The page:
An anti-police protest in Albuquerque, N.M., on Sunday turned unruly after police tried to break up the rally and marchers ignored authorities' orders.
Police arrested at least a half dozen people at the protest late Sunday and sprayed tear gas at crowds, the Albuquerque Journal reported.
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The rally began at noon and continued through 9 p.m. local time, at which point policed tried to break it up with tear gas.
"We respected their rights to protest, obviously," Albuquerque Mayor Richard Berry told reporters at a news conference late Sunday, according to The Associated Press.
"But what it appears we have at this time is individuals who weren't connected necessarily with the original protest. They've taken it far beyond a normal protest."
Marchers taking part in the daylong protest were calling for justice in the March 16 shooting of James M. Boyd, a homeless, mentally ill man whom officers killed in the Sandia foothills.
A YouTube video with the logo of the famed hacking group Anonymous reportedly emerged after the killing. The group threatened retaliation for Boyd's death and called for the march.
Albuquerque police said the department's website had been hacked early Sunday afternoon, inaccessible throughout the day only to become available at night. Hackers also allegedly released officers’ personal phone numbers, authorities said.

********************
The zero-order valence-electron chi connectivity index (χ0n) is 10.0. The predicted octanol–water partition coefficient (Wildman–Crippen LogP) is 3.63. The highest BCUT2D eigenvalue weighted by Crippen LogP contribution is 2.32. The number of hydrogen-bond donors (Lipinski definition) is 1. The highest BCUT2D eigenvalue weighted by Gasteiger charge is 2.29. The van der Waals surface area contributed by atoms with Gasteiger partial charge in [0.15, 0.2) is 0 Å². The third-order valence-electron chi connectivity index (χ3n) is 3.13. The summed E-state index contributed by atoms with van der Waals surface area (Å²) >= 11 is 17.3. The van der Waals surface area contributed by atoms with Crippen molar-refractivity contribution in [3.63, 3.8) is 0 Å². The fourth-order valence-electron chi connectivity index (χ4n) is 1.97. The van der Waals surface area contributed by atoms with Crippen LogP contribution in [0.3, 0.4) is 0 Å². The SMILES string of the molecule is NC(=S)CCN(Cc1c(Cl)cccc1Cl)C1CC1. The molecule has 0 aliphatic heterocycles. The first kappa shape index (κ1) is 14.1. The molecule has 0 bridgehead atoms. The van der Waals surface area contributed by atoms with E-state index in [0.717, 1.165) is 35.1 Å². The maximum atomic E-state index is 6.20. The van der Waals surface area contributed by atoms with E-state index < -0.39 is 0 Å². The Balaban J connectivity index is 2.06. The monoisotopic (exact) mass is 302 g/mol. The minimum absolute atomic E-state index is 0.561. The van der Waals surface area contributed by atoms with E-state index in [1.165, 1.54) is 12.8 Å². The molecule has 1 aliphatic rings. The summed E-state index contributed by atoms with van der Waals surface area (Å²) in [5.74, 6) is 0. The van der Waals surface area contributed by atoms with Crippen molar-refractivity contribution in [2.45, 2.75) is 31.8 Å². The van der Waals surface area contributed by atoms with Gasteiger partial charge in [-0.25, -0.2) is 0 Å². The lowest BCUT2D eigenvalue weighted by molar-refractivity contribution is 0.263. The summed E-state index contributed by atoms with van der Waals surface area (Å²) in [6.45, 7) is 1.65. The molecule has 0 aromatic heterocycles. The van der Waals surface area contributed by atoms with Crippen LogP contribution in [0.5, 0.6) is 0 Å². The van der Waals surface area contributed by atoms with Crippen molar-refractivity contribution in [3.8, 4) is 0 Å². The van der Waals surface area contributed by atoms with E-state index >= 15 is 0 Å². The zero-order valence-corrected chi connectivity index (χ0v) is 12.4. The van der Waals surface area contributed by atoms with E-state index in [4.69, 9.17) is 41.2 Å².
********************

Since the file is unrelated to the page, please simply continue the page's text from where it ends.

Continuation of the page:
"I definitely was encouraged by Anonymous to come out," Jennifer Girod, told the Albuquerque Journal, who held a sign saying, "APD: Not judge, jury and executioner." "We're saying something, these killings need to stop."
Tensions between the public and local police have been rising for years. Since 2010, Albuquerque police have been involved in 37 shootings, and 23 of them have been fatalities.
Albuquerque Police Chief Gorden Eden said that some protesters dragged city barriers into the road near Fourth and Central roads around 11:30 p.m., while others threw rocks at police and attempted to break the windows of police cruisers.
March organizers told KRQE-TV that about 1,000 people took part in the protest
, which featured a coffin with the names and photos of those shot by police officers in the last few years and mock arrest warrants for the mayor and police chief.
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